Peterborough Shooting Club offers new shooting range after land dispute | Local News

PETERBOROUGH – The Monadnock Rod and Gun Club plans to build a new shooting range on its Jaffrey Road property, although it remains banned from using an existing shooting range after city officials said the club had violated zoning rules by expanding this site.

The new lineup aims to increase the membership of the shooting club, which President Ken Caisse said has fallen from a high of 300 to less than 20 people, and generate income to help resolve the zoning issue as well as other legal and financial challenges facing the club. These include the need to increase funds to pay the nearly $ 650,000 he owes after a judge ruled the club had illegally encroached on their property, the Fund said Monday.

Plans for the new shooting range, which La Caisse said would replace the club’s existing shooting range in the same area, include placing targets at four distances: 50 feet, 100 feet, 50 yards and 100 yards. It is also designed to reduce the environmental impact, for which the club has been sanctioned in the past, he said.

Although outside, the The new firing range would be legal under a zoning amendment approved by Peterborough voters in 2019, which limits firing ranges to indoor enclosed spaces, as its footprint is similar to that of the existing firing range and therefore may be “retained” in the updated regulations, noted the Fund.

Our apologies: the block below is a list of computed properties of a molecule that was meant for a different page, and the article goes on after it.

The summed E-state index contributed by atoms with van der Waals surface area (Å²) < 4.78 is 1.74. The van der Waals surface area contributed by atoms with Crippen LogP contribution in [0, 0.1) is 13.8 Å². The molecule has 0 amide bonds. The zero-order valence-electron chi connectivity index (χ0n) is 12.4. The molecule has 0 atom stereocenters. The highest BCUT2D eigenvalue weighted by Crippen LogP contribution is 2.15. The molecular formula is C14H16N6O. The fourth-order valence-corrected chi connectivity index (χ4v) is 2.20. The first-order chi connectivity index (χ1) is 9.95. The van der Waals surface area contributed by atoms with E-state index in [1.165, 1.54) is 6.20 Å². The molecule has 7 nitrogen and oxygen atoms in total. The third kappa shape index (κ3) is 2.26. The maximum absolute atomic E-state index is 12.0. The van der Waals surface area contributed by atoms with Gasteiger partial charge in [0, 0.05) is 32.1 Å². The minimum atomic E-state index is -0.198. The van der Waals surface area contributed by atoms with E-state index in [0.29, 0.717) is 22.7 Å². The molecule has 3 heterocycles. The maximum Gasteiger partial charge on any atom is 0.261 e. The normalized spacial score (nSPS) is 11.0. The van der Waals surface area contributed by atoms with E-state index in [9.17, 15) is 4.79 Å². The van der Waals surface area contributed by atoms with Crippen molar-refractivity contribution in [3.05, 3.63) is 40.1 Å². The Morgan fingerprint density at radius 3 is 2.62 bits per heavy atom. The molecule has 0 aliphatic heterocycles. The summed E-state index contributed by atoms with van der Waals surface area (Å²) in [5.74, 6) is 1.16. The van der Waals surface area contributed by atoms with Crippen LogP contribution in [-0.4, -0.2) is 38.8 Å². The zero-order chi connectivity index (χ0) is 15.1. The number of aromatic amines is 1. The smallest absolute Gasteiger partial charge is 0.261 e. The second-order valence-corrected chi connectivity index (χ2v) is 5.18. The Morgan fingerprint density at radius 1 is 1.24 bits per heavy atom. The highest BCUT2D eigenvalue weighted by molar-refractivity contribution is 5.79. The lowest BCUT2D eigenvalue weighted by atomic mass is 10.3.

“We were already there, we were already training,” he said. “If we were to do more than that, we would have to be inside. “

The Rifle Club has applied to Peterborough Town Planning Council for approval of the new shooting range.

A hearing in the case, originally scheduled for last week, has been postponed to November 8 so that city officials can brief Jaffrey and the Southwest Region Planning Commission of the proposal. This notice is required by state law because the club’s property at 595 Jaffrey Road abuts Jaffrey, according to town planner Danica Melone. The land use planning commission is also to be informed of the development plans in this case, and Melone said his office is also informing the town of Sharon about the project.

The shooting club’s existing shooting range has not been used since 2018, when Peterborough issued a cease and desist order to the organization for several zoning violations at the site.

The Peterborough cease-and-desist order remains in effect, however, she said. But the restriction is unlikely to prevent the shooting club from building its new lineup, according to Melone, who said planning officials could make approval of the project conditional on redress for past violations of the club, such as restoration. wetlands on the site.

“They seem to me at least very, very willing to step into the good graces of the city,” she said of the club. “They really want to work with us.

The Caisse said Monday that the club was preparing “best management practices” for the new line to prevent any future problems.

This includes placing firing targets in small concrete block structures, known as “environmental collection huts”, designed to keep bullets from burying themselves underground. The sand at the bottom of the shacks would be sifted several times a year to remove used balls, Caisse said.

“I don’t know if this is going to be a problem now, but we want to be ahead here,” he said of environmental impact measurements. “We don’t want to contaminate anything anymore.